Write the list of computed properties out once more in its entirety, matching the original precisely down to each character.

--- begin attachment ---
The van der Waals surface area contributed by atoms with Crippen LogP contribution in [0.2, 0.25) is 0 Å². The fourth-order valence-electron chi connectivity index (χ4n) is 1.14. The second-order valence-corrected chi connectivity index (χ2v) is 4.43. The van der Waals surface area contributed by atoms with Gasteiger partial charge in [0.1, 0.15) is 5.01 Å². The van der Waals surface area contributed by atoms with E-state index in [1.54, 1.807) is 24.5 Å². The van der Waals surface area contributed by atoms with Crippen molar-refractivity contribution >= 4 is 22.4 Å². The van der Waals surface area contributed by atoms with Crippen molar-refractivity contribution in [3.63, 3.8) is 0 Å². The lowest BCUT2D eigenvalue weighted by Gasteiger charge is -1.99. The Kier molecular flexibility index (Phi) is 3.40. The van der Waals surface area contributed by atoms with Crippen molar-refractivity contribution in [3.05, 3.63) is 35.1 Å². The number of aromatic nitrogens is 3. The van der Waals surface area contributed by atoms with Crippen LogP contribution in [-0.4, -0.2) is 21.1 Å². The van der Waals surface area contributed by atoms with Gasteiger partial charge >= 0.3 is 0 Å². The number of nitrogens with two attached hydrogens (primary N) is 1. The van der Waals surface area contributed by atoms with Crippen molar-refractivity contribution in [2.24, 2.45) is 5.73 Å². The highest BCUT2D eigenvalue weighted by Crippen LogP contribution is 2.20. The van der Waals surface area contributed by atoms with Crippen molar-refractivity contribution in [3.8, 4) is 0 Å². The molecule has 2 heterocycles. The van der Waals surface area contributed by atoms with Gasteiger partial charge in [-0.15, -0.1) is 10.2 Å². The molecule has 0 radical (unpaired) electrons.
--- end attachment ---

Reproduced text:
The van der Waals surface area contributed by atoms with Crippen LogP contribution in [0.2, 0.25) is 0 Å². The fourth-order valence-electron chi connectivity index (χ4n) is 1.14. The second-order valence-corrected chi connectivity index (χ2v) is 4.43. The van der Waals surface area contributed by atoms with Gasteiger partial charge in [0.1, 0.15) is 5.01 Å². The van der Waals surface area contributed by atoms with E-state index in [1.54, 1.807) is 24.5 Å². The van der Waals surface area contributed by atoms with Crippen molar-refractivity contribution >= 4 is 22.4 Å². The van der Waals surface area contributed by atoms with Crippen molar-refractivity contribution in [3.63, 3.8) is 0 Å². The lowest BCUT2D eigenvalue weighted by Gasteiger charge is -1.99. The Kier molecular flexibility index (Phi) is 3.40. The van der Waals surface area contributed by atoms with Crippen molar-refractivity contribution in [3.05, 3.63) is 35.1 Å². The number of aromatic nitrogens is 3. The van der Waals surface area contributed by atoms with Crippen LogP contribution in [-0.4, -0.2) is 21.1 Å². The van der Waals surface area contributed by atoms with Gasteiger partial charge >= 0.3 is 0 Å². The number of nitrogens with two attached hydrogens (primary N) is 1. The van der Waals surface area contributed by atoms with Crippen molar-refractivity contribution in [2.24, 2.45) is 5.73 Å². The highest BCUT2D eigenvalue weighted by Crippen LogP contribution is 2.20. The van der Waals surface area contributed by atoms with Crippen molar-refractivity contribution in [3.8, 4) is 0 Å². The molecule has 2 heterocycles. The van der Waals surface area contributed by atoms with Gasteiger partial charge in [-0.15, -0.1) is 10.2 Å². The molecule has 0 radical (unpaired) electrons.